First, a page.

Simon Noble and Neil Mapes, Green Hive

With Scotland’s Social Enterprise Day just around the corner (Thursday 16 November) we have a guest blog from Simon Noble, chair and founder of Nairn-based Green Hive.

We approach the end of 2023 as something of a watershed for Green Hive.

As we say a fond farewell to our chief operations officer, Neil Mapes, we also look forward to welcoming our first chief executive officer to lead us through the next chapter.

In a bid to hang to some of Neil’s insightful wisdom, I asked him to outline his three top tips for social enterprises, which I’ll come to shortly.

First, I’d like to pay tribute to the strong calibre of leadership he has provided over the past four years, and for taking Green Hive to the great place it’s at now; a sustainable organisation delivering valuable benefits for the local community.

True to our founding aims, we’ve been working to enhance well-being and the local environment, promote regeneration and civic pride, and boost local employment and skills.

Among our many highlights under Neil’s leadership has been the acquisition of Seaman’s Victoria Hall in November 2022 after carrying out a detailed feasibility study.

Just three months later, we were able to open the hall for community use as a base for a wide range of outdoor activities, e-bike hire, Trike Nairn project and the Green Hive fabrics workshop.

We were also able to get our specialist plastics recycling workshop up and running at Balmakeith Industrial Estate, where people can learn how to identify plastics and create artisan products.

Everything that’s made there helps save waste from landfill and repurposes single waste plastic into a handcrafted item that can be recycled again and again.

The workshop also developed sustainable trading income with outdoor furniture projects such as its plastic benches, with orders through to the end of April 2024.

These activities are all crucial income streams for Green Hive.

And so, to Neil’s top three tips. After some deliberation, he kindly offered the following:

  1. Simplify the mission, aims, and benefits of your enterprise.

One of the problems social entrepreneurs can have is matters relating to their operations and purpose can often appear too complex and it can be difficult to convey the mission, aims and benefits to people not closely involved.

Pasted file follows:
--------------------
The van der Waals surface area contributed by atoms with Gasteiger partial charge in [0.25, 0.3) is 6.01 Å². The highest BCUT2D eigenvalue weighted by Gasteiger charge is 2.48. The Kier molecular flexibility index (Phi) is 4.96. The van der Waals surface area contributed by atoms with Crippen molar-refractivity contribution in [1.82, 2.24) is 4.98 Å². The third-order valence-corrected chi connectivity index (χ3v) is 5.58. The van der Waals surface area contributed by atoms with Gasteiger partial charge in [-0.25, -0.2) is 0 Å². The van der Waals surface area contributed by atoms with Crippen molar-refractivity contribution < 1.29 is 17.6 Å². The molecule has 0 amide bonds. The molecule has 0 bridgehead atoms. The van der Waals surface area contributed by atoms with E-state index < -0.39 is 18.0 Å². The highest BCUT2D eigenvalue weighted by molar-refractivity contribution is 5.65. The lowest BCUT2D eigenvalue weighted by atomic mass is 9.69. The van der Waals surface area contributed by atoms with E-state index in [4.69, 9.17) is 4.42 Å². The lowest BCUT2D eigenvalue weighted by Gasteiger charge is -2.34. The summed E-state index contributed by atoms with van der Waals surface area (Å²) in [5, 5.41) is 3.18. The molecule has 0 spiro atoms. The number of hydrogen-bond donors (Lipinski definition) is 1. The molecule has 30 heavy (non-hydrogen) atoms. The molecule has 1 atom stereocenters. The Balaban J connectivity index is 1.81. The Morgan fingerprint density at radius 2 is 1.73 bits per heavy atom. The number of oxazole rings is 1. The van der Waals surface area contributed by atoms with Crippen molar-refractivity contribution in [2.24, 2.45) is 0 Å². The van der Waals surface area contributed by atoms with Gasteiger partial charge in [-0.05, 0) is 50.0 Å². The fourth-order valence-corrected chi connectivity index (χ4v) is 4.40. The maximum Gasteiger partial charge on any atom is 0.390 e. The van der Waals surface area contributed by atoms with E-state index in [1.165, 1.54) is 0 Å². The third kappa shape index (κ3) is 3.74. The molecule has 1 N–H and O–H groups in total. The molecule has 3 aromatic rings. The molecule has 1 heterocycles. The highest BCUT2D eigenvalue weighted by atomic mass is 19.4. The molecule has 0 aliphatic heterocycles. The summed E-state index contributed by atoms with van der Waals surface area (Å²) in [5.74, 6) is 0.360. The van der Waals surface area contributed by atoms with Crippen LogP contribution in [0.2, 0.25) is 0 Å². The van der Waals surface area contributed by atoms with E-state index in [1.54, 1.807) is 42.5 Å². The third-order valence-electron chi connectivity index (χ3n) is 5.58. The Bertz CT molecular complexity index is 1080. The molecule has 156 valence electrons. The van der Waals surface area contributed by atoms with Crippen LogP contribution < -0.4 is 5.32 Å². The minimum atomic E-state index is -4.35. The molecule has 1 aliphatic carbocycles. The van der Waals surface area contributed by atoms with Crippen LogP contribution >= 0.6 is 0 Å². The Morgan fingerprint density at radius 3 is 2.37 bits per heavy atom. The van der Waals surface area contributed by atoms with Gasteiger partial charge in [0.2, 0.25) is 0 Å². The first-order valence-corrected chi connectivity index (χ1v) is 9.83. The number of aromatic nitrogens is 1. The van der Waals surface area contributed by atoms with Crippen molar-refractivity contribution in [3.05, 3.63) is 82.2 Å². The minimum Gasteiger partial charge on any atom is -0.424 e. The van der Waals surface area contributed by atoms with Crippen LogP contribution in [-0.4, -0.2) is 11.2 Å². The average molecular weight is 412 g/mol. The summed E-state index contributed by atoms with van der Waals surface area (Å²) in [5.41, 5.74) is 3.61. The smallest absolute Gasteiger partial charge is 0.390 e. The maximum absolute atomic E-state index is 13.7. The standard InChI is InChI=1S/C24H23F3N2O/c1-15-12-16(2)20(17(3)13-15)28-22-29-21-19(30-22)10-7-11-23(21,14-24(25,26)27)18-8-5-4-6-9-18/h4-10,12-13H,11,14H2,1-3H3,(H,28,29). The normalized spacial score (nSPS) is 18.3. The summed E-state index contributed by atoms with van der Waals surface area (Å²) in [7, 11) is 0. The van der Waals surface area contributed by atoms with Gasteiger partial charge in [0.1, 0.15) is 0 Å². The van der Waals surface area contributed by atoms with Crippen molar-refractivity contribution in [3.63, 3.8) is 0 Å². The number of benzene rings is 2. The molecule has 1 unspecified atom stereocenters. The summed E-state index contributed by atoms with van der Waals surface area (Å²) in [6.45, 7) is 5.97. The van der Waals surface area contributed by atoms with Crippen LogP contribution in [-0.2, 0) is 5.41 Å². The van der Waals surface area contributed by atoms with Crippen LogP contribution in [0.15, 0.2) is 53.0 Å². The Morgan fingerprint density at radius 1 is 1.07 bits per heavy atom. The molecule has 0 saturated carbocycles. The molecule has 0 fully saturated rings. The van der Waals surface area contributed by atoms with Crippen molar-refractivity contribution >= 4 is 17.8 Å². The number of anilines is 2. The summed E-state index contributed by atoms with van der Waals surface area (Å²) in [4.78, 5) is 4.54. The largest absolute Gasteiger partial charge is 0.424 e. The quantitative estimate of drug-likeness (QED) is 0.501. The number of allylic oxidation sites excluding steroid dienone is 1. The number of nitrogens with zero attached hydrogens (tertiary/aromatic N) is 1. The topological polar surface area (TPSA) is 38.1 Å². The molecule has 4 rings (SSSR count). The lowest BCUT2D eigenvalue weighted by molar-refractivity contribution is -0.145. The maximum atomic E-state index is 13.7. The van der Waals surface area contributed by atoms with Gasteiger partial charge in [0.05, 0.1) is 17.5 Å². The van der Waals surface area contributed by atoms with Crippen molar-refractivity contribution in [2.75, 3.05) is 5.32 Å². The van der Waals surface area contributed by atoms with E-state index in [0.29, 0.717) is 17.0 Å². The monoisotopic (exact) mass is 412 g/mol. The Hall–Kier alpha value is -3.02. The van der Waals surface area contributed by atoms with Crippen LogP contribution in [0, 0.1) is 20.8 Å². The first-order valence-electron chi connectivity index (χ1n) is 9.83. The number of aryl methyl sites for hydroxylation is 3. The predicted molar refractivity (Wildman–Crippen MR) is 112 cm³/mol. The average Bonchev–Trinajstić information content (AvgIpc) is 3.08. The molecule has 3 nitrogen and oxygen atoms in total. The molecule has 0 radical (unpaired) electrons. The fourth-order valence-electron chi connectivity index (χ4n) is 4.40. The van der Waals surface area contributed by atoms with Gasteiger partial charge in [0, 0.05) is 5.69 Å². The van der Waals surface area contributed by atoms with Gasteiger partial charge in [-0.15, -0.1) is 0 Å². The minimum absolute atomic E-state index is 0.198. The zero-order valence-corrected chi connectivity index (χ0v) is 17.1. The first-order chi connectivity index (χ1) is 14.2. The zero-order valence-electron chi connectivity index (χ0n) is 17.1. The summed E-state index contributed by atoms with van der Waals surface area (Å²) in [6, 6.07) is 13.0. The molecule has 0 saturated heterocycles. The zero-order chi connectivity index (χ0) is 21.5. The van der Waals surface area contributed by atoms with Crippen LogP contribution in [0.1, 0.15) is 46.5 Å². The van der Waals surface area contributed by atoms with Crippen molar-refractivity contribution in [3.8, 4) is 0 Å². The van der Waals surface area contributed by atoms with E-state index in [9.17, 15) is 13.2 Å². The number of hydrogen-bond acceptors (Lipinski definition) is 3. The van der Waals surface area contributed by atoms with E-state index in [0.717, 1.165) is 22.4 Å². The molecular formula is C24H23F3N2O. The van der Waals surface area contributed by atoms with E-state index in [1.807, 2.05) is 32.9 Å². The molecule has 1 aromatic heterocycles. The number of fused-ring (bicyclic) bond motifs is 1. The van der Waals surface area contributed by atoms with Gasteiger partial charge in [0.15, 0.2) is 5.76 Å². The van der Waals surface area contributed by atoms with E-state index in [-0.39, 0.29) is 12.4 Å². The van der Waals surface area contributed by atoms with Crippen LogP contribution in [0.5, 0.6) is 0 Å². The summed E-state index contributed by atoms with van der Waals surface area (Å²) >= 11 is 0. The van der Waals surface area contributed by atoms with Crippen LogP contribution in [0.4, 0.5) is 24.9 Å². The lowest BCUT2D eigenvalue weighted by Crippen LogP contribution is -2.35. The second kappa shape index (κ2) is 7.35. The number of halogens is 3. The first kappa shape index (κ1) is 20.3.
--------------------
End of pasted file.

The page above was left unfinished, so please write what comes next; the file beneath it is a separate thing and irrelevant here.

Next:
1. Use the resources you have.

This may seem a little obvious, but it’s important to explore the full potential of all assets and materials that the social enterprise has at its disposal, whether owned or leased, and find a way to use those to generate income. It might even be a resource that others consider waste but could actually be turned into a product or service.

  1. Calculate your ambition.

This is about nailing down your ambition in the numbers and financial projections. It’s often too easy to underestimate the time and difficulty of securing sales, the costs of generating those sales and the general costs of the business. As a social enterprise it’s important to place equal emphasis on both social and financial goals and targets because the latter is what drives your ability to do the former.

Wise words indeed, from someone who knows.

And now to the future.

Recruiting a CEO is a big deal for any enterprise, and for Green Hive it marks an exciting and dramatic point in our development. It’ll be our first CEO and a fantastic opportunity to build on past progress, grow our trading income, reduce our dependence on grant funding, and lead Green Hive into a very exciting future.

This post has now been filled. See our feature on how Green Hive is growing.

Simon Noble, chair of trustees, Green Hive


Green Hive was started as a social enterprise in 2015 by a few local volunteers with a small Deprived Area Fund grant from the Highland Council’s Employability Team. It’s led by a board of eight trustees representing 96 members and achieved charity status in 2017. The organisation now employs five people with three current vacancies and more to come in 2024.

So far in 2023, 197 Green Hive volunteers have worked 2,035 hours across 173 environmental improvement events.

HIE has supported Green Hive for the past three years and helped the Green Hive community workshop to acquire and repair specialist plastics recycling machines as well as helping them to keep the Seaman’s Hall in community ownership via asset transfer.


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